Once it focuses (PDAF takes a fraction of a second longer), it is perfect and saves the image rapidly for the next shot.
Daylight colours are extremely accurate, not manufactured, and details are excellent. You cannot go wrong.
Indoors Office Light (400 lumens)
This is a great bright shot with huge definition and accurate colours. Many smartphone cameras struggle with uniformity of light and keeping the background in focus – the f/1.5 aperture is perfect here.
Low light (room with less than 100 lumens)
Colours are good, details are sharp, but there is a lack of HDR definition.
Two lenses offer single (80°) or group selfies (90°) as well as great bokeh control. Selfies are clear, accurate colours and have good detail. Also, studio, portrait and AI Cam settings are available.
It can record in DTS:X 3D in surround sound or a specific direction
GadgetGuy’s take – LG V50 ThinQ 5G is a practical solution to a foldable phone
Don’t underrate or underestimate this powerhouse SD855-based phone. The clip-on dual screen is innovative thinking without the downside of a cracking foldable screen. And it is easily the best phone LG has produced to date – Life’s Good just got Lot’s Gooderer.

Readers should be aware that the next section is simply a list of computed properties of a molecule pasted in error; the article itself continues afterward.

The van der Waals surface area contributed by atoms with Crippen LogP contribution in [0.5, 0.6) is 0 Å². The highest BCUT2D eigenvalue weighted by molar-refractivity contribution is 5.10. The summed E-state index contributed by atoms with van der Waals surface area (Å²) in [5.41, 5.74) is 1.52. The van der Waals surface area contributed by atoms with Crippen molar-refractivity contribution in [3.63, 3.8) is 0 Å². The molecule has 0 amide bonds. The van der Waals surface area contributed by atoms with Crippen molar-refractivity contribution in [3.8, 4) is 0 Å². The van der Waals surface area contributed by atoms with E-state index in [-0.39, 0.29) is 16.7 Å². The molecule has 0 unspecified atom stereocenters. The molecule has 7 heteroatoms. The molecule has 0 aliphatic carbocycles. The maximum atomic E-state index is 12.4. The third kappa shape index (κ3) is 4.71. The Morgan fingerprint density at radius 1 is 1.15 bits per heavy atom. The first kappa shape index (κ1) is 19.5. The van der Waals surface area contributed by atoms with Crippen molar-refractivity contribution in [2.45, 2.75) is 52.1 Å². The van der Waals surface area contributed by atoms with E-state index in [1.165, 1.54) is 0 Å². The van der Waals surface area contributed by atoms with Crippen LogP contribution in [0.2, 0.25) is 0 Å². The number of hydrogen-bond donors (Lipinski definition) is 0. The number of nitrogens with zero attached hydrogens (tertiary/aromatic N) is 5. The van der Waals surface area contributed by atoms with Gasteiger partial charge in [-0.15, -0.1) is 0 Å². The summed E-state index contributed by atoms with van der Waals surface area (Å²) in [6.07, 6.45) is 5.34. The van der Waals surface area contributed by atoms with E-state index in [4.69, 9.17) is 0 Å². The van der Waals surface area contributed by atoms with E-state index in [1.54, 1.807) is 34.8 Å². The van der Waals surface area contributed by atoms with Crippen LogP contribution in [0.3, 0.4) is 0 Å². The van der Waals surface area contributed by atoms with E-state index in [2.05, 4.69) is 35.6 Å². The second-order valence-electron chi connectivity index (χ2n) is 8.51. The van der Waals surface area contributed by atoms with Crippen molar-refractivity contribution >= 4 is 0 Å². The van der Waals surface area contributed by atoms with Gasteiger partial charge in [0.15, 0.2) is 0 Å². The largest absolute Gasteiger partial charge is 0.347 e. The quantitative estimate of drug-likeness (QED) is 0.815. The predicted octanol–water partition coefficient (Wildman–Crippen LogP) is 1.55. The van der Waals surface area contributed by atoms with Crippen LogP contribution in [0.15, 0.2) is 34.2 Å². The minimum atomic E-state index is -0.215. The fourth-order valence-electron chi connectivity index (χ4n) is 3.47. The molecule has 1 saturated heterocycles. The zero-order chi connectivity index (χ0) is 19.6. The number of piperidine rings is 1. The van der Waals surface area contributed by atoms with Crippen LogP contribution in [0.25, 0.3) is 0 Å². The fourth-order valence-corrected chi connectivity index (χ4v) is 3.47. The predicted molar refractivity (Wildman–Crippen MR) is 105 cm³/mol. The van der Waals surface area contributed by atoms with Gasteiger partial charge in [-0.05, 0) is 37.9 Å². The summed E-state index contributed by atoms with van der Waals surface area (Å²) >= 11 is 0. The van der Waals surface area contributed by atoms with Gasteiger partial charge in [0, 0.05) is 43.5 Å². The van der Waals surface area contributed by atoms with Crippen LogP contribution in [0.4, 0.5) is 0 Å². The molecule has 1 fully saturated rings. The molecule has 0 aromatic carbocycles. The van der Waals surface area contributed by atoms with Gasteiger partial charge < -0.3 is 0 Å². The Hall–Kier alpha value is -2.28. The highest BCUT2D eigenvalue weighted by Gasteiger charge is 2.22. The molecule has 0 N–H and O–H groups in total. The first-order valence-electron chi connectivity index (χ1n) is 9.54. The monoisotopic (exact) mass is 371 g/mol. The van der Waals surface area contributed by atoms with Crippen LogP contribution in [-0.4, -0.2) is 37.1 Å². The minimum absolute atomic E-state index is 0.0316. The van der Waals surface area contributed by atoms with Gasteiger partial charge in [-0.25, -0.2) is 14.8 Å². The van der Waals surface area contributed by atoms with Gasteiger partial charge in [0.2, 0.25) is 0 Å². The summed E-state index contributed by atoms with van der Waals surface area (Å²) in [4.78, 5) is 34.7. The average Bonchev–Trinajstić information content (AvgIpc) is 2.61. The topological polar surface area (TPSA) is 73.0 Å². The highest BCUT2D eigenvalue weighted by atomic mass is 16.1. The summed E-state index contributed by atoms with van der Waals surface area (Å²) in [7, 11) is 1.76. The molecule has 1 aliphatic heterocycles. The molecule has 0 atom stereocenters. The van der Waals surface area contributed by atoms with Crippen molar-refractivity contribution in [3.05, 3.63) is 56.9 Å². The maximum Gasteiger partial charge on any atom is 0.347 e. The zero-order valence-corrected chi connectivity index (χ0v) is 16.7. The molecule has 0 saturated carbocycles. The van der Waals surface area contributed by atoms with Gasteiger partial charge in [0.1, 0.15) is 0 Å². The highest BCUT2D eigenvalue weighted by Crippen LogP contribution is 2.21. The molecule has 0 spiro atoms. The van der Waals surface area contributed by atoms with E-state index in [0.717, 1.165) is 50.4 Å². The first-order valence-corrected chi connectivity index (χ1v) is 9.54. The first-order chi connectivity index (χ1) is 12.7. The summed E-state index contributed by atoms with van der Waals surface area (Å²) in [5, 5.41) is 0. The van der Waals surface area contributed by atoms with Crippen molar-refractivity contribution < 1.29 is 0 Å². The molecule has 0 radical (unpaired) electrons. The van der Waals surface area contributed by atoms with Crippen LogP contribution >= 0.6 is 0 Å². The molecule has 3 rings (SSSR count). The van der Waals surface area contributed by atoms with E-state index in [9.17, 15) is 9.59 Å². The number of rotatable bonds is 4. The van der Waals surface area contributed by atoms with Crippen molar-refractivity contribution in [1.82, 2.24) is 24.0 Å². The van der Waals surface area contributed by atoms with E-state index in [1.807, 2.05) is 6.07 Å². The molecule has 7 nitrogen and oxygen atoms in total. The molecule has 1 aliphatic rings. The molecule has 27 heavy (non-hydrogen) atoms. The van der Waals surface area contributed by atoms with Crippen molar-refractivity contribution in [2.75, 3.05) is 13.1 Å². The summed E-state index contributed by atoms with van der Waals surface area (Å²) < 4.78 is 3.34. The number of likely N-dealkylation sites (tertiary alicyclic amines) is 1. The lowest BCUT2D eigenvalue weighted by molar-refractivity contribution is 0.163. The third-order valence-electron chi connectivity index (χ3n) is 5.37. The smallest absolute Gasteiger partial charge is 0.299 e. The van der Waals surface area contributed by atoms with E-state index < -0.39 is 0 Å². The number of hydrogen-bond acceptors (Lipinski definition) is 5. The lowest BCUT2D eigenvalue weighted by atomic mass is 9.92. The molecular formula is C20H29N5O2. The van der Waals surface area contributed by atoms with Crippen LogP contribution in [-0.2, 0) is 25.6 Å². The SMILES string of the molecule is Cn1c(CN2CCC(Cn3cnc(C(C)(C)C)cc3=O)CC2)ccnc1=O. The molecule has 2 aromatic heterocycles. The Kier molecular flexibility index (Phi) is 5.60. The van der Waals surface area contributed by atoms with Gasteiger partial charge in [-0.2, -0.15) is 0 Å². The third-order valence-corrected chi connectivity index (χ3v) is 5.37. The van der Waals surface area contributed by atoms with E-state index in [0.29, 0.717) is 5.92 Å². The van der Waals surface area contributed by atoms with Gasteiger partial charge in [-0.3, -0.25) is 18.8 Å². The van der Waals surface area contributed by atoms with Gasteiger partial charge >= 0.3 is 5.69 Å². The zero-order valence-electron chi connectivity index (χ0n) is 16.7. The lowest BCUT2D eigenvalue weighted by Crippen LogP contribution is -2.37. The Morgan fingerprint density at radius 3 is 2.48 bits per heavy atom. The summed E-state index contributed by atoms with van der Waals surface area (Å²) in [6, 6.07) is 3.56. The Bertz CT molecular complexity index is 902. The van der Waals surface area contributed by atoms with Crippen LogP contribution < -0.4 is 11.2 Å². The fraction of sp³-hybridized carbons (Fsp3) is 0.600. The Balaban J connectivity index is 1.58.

So, while Telstra’s 5G is uber-spotty, that is not the prime reason to buy. It is also an excellent 4G device.
As it meets all paradigms in the premium, 5G and the foldable category, we must award 5-out-of-5 – it deserves that. It is a damned good phone regardless of whether it ends up just being an expensive 4G one.
The only other 5G phone we have reviewed is the OPPO Reno. Under the skin, they both use the same powerhouse SD855 SoC. The differences are in:
- The camera (OPPO’s is marginally better)
- Dual screen (LG is unique)
- Price – OPPO is $1499 for a single screen, and LG is $1728 for a dual screen
And here is the conundrum. Unless you have a specific use case for 5G and can get reception (unlike 99% of us that cannot), then I would have to recommend the 4G variants of both brands. LG’s amazing value V40 ThinQ 4G is on special at JB for $799 (the same camera – uses the earlier Qualcomm SD845), and OPPO Reno 4G is $1199 (the same camera – uses the later Qualcomm SD855). Neither have carrier lock and you get a premium flagship device. If you are thinking of 4G, don’t forget the excellent Samsung S10/+ as well.